Warping is one of the main problems faced by 3D-printer hobbyists everywhere - it’s immensely frustrating, having finished a large, high quality product that took 10 hours to print, only to find the thing has curled up all over itself and now looks nothing like the original model. If you haven’t experienced this already, don’t worry, you will. But to offset it a little, here’s some hints:
- Use PLA. If you’re having that much of a problem with warping, and you don’t want to splash out too much on anything else, consider switching to PLA if you haven’t already. It cools slower, and so reduces warping a fair bit without having to worry about anything else. To buy some PLA visit our page here.
- Buy a heated build platform, if you haven’t already. Make sure you get the right one though, as some can be an enormous drain on power and/or are difficult to get plastics to stick to, so if you’re serious about your printing, I suggest you go top dollar. The more expensive isn’t always the best, but it’s more likely to have a return policy and with this kind of thing I often find you get what you pay for.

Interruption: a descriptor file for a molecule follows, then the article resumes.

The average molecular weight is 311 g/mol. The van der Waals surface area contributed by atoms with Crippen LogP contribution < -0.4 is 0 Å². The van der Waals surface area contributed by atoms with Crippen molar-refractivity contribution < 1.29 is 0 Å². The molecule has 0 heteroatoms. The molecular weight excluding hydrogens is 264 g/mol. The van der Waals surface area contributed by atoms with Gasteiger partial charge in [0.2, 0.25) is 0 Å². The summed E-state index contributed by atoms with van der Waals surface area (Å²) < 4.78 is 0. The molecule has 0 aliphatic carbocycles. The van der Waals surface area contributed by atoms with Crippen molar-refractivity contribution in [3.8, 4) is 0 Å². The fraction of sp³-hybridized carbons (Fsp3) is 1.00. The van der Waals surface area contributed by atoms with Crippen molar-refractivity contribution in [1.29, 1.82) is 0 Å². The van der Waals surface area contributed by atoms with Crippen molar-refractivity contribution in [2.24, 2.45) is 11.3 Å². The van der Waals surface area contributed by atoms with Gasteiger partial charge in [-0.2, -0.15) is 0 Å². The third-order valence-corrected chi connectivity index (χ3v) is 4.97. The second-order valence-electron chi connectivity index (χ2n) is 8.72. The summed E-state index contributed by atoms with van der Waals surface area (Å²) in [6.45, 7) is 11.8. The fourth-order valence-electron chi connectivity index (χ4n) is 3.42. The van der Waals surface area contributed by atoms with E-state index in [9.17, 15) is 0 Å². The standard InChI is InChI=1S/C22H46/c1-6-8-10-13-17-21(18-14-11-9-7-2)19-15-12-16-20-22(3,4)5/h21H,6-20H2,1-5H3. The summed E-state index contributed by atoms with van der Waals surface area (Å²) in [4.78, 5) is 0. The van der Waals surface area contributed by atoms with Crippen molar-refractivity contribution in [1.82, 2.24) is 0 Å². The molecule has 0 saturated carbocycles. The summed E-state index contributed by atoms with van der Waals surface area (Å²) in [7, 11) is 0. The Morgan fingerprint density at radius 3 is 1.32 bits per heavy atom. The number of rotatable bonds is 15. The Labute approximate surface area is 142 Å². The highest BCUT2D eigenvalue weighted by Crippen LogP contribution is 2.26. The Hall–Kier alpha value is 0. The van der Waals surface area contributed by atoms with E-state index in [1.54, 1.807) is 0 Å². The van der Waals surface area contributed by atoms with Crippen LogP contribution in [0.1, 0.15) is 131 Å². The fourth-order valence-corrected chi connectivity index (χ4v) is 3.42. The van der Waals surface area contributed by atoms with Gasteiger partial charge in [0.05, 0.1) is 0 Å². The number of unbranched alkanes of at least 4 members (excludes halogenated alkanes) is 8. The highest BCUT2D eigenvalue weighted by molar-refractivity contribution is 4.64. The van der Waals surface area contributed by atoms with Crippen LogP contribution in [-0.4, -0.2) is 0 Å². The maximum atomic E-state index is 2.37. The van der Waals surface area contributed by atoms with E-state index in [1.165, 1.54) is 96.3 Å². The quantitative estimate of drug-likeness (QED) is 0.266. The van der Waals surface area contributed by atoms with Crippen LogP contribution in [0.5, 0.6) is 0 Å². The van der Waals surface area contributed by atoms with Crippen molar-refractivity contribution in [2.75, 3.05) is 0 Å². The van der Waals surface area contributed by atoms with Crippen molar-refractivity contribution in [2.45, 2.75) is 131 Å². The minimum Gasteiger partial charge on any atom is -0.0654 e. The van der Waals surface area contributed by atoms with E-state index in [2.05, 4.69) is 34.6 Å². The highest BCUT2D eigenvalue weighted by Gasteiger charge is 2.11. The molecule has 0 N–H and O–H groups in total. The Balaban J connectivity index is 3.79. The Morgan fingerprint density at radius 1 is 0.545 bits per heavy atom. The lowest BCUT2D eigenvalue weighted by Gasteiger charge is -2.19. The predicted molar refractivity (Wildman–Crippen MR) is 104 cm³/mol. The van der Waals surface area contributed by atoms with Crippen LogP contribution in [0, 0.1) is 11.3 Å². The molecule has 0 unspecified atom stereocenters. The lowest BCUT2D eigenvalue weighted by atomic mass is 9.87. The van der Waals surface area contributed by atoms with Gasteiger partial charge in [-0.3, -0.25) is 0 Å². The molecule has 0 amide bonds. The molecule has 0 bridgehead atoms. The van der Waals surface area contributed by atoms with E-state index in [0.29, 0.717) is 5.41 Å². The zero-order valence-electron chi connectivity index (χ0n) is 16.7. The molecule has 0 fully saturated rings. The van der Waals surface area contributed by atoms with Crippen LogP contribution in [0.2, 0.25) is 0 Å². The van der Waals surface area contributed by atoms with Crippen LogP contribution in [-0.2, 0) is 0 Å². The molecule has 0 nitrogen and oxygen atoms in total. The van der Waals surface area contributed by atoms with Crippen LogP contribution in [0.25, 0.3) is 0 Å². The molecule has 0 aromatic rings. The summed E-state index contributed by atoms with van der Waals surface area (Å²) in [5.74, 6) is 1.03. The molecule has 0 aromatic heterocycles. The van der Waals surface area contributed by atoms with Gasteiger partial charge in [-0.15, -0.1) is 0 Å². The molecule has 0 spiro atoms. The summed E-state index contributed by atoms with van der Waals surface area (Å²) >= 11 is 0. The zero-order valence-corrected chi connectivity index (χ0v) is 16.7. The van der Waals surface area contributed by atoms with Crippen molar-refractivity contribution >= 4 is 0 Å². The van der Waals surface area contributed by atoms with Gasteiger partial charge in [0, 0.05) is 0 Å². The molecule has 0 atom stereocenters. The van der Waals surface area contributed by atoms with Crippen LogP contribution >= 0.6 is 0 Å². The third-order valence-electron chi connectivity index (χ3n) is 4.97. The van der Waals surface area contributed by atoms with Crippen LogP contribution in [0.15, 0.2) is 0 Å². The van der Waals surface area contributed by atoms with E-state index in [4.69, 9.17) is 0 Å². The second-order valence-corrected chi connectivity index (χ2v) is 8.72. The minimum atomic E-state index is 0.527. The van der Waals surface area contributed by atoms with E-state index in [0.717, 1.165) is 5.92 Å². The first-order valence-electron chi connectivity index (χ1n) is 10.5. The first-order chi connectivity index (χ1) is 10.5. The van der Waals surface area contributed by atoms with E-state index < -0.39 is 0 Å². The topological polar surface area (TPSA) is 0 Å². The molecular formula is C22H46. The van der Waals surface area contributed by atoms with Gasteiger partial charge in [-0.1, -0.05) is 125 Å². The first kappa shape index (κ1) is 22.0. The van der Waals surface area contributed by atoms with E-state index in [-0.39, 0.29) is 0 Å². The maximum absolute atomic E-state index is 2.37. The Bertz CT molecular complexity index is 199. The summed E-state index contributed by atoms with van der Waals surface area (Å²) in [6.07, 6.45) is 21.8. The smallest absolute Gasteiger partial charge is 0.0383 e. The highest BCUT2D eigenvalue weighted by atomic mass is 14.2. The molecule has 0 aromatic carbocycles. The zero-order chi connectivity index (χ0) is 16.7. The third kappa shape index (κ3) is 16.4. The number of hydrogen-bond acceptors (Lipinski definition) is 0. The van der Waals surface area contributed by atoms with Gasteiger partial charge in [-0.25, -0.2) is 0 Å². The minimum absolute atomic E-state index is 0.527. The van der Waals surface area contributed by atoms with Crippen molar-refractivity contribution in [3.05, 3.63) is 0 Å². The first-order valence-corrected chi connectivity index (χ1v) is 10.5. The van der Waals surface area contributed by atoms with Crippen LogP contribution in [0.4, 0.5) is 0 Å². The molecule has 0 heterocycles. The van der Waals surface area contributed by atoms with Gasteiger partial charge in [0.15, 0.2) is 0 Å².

- Find other ways to keep your product hot - consider buying a heated fan system or something similar to ramp up the temperature. A budget option is to use tinfoil around the printing surface, but obviously this isn’t recommended by any of the companies that sell the printers. If you do use tinfoil, make sure to keep some gaps in to allow the fumes from the plastics out - otherwise when you unwrap the foil you’re going to get a lungful of something nasty.
Industrial 3D printing setups have, unsurprisingly, minimal problems with warping because their printing systems are in a fully closed, temperature-controlled environment. It won’t be long before these apparatus are affordable and on the market for the public, too. So if it’s not too much of a problem, consider waiting another five years or so.